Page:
Understanding the class tiers is incredibly important to gaining the maximum enjoyment out of D&D. While some people only care about telling a story or acting out a role, it's fair to say most players want their characters to at least be effective, and the only way to tell how effective your character is is to compare them to your party members.
You see, a well played fighter will never be effective in a party with a well played cleric or wizard. It just won't happen. If the fighter is more useful in a brawl than the cleric, the fight was either a)tailor made to screw the cleric, or b)the cleric felt bad to the fighter and didn't fight well. And if the fighter had a chance to do well at all the wizard really isn't doing their job.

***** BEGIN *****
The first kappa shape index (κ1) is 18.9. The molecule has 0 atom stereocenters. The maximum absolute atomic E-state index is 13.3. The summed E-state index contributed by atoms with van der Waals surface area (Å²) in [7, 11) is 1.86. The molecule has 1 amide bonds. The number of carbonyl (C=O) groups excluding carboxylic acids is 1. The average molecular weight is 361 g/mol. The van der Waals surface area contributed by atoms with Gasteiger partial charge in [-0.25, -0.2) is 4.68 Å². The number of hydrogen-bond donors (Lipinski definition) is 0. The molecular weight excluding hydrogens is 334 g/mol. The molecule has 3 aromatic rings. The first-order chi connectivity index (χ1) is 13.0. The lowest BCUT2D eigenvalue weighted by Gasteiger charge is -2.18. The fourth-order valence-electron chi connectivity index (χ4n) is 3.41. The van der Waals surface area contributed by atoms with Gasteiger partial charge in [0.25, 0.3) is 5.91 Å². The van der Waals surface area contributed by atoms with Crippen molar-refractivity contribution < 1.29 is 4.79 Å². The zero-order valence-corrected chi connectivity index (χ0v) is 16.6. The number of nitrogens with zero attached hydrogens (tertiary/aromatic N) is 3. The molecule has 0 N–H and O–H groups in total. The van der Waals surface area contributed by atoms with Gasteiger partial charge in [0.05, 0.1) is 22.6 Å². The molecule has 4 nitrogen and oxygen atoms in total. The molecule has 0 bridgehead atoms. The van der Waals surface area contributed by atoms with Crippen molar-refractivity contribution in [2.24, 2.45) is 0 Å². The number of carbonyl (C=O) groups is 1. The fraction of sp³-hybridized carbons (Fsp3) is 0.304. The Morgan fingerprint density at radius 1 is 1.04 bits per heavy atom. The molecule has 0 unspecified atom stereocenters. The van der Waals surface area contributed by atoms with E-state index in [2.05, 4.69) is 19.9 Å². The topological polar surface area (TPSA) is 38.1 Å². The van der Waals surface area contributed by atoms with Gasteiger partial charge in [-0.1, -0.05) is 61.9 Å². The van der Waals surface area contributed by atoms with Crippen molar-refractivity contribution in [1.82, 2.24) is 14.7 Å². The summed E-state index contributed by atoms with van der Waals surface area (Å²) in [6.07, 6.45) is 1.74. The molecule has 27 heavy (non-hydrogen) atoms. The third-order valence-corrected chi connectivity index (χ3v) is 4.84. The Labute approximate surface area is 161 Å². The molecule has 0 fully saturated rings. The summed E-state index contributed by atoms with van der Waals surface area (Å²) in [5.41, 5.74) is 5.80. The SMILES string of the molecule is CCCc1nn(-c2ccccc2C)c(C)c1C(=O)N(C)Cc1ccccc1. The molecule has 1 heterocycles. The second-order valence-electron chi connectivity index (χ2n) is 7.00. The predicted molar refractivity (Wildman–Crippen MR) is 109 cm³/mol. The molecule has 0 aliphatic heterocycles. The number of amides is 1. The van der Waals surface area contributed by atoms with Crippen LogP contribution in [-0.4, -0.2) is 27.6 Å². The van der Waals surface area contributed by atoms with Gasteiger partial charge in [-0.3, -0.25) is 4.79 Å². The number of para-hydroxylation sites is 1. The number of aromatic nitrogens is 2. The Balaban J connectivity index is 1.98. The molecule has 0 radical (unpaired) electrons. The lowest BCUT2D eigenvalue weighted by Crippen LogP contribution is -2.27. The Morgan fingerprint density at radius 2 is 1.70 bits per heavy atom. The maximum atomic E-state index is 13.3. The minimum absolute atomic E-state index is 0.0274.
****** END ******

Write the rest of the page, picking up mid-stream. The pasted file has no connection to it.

Thus, if you want your character to be effective, you shouldn't play a fighter when a wizard or cleric is in the party.
In general, I prefer if every character is within 1 or 2 tiers of eachother. If any tier 1 characters are in the party, the lowest tier in the party should be a 3, and knowing this, if you choose to play a lower tier, you don't have a right to complain when you feel useless or when the rest of the party treats you like a liability.
"Sometimes, we’re heroes. Sometimes, we shoot other people right in the face for money."
-Shadowrun 4e, Runner's Companion